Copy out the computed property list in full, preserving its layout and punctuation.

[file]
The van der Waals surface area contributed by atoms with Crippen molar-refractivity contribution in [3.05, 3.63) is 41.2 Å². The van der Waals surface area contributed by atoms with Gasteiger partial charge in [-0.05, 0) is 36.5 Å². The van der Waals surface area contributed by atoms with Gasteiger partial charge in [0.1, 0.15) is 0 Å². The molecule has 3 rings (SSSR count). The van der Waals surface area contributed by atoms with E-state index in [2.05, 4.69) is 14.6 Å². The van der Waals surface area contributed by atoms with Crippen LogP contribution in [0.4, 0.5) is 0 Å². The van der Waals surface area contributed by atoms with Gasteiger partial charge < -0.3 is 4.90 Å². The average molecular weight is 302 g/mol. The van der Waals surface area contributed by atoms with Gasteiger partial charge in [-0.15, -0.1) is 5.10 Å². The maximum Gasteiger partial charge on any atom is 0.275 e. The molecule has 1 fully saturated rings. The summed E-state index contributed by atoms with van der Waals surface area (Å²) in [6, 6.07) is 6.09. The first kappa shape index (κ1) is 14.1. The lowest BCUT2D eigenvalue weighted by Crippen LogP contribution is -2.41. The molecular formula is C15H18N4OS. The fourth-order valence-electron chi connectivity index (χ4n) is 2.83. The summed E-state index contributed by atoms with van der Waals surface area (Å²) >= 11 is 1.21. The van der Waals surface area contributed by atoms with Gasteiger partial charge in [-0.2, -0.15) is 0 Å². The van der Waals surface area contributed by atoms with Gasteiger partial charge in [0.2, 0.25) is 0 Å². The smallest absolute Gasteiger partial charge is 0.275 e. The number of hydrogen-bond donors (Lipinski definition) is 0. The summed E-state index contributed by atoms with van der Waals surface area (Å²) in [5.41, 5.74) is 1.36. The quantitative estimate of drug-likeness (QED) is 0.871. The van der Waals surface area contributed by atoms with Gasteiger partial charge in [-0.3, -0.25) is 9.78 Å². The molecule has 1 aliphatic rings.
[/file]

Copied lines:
The van der Waals surface area contributed by atoms with Crippen molar-refractivity contribution in [3.05, 3.63) is 41.2 Å². The van der Waals surface area contributed by atoms with Gasteiger partial charge in [-0.05, 0) is 36.5 Å². The van der Waals surface area contributed by atoms with Gasteiger partial charge in [0.1, 0.15) is 0 Å². The molecule has 3 rings (SSSR count). The van der Waals surface area contributed by atoms with E-state index in [2.05, 4.69) is 14.6 Å². The van der Waals surface area contributed by atoms with Crippen LogP contribution in [0.4, 0.5) is 0 Å². The van der Waals surface area contributed by atoms with Gasteiger partial charge < -0.3 is 4.90 Å². The average molecular weight is 302 g/mol. The van der Waals surface area contributed by atoms with Gasteiger partial charge in [-0.15, -0.1) is 5.10 Å². The maximum Gasteiger partial charge on any atom is 0.275 e. The molecule has 1 fully saturated rings. The summed E-state index contributed by atoms with van der Waals surface area (Å²) in [6, 6.07) is 6.09. The first kappa shape index (κ1) is 14.1. The lowest BCUT2D eigenvalue weighted by Crippen LogP contribution is -2.41. The molecular formula is C15H18N4OS. The fourth-order valence-electron chi connectivity index (χ4n) is 2.83. The summed E-state index contributed by atoms with van der Waals surface area (Å²) >= 11 is 1.21. The van der Waals surface area contributed by atoms with Gasteiger partial charge in [-0.2, -0.15) is 0 Å². The van der Waals surface area contributed by atoms with Gasteiger partial charge in [0.2, 0.25) is 0 Å². The smallest absolute Gasteiger partial charge is 0.275 e. The number of hydrogen-bond donors (Lipinski definition) is 0. The summed E-state index contributed by atoms with van der Waals surface area (Å²) in [5.41, 5.74) is 1.36. The quantitative estimate of drug-likeness (QED) is 0.871. The van der Waals surface area contributed by atoms with Gasteiger partial charge in [-0.3, -0.25) is 9.78 Å². The molecule has 1 aliphatic rings.